Drilling Into the Menu Control
|Figure 3. Parts of a Menu Control: The figure shows the ASP code that defines a menu, with the various parts labeled.|
The Menu control derives from the System.Web.UI.WebControls.HierarchicalDataBoundControl class. This class acts as a logical container for a Menu control. It's convenient to think of Menu controls as consisting of three parts: control properties
, item style properties
, and items
. Figure 3
shows the ASP code that defines a menu with the three parts labeled.
Looking at Figure 3
, the first section helps you define various properties for the menu control. The second section specifies styles to apply to the various menu item types, and the third section defines the menu items themselves. Note the way the code nests submenu items within the root "Home" menu.
Static and dynamic menus have separate but parallel style properties. Table 1 lists several important Menu control style properties and descriptions.
Table 1. Important Menu Control Properties: The menu lists the name and description of several important Menu control style properties and descriptions.
|Menu item style
||This property controls the appearance of a dynamic menu item when the mouse pointer is positioned over it.
||This property controls the appearance of menu items within a dynamic menu.
||This property controls the appearance of a dynamic menu.
||This property controls the appearance of a dynamic menu item when the user selects it from the menu.
||This property controls the appearance of a static menu item when the mouse pointer is positioned over it.
||This property controls the appearance of the menu items in a static menu.
||This property controls the appearance of a static menu.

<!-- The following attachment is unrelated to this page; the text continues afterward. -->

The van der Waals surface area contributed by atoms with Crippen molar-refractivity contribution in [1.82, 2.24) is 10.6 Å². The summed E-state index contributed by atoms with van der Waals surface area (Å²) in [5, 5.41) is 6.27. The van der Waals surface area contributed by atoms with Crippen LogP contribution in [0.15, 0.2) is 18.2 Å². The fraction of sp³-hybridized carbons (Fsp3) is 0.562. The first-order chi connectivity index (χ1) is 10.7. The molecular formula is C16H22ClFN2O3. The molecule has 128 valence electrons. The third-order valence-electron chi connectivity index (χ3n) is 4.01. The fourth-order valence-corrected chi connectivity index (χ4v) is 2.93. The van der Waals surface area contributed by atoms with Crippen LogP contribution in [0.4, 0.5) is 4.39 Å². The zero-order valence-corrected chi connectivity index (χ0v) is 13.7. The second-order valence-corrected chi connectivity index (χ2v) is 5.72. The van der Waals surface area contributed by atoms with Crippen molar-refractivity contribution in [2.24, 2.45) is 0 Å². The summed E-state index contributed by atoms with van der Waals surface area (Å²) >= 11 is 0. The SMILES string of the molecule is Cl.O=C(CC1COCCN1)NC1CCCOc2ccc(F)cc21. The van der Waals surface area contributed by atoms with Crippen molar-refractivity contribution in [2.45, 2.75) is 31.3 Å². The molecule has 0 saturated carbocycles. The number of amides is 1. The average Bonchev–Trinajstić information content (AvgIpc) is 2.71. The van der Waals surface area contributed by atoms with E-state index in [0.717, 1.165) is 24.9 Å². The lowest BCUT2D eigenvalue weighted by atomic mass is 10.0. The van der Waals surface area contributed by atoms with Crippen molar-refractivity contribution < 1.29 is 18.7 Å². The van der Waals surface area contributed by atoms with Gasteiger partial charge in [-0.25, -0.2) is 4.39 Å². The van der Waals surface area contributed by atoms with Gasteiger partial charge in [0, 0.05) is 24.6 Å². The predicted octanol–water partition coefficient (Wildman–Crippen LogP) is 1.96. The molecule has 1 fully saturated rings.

||This property controls the appearance of a static menu item when the user selects it from the menu.
Take a closer look at the third section in Figure 3
(Menu Items) section. This section is the core of the Menu control. Each Menu control is made up of a hierarchical tree of menu items, each represented by a MenuItem (corresponding to an
element) object. Menu items at the top level (level 0) are called root menu
items. In Figure 3
, "Home" is the root menu item. A menu item that has a parent menu item is called a child menu
item. For example, "ASP.NET Sites" is a child item in Figure 3
. The Items
collection (the <items>
element) holds all the root menu items. Each root menu has a ChildItems
collection containing the child menu items.
A MenuItem has four important properties: Text, Value, NavigateUrl, and ImageUrl. The Menu control displays the Text property value as the visible name for each menu item. You use the Value property used to store any additional data about the menu item, such as data it should pass to the PostBack event associated with the menu item. When clicked, a menu item can navigate to another Web page indicated by the NavigateUrl property. If you don't set the NavigateUrl property for a menu item, the Menu control simply submits the page to the server for processing when a user clicks that menu item. You're not limited to text menu items, either; using the ImageUrl property, you can optionally display an image in a menu item rather than a simple text string.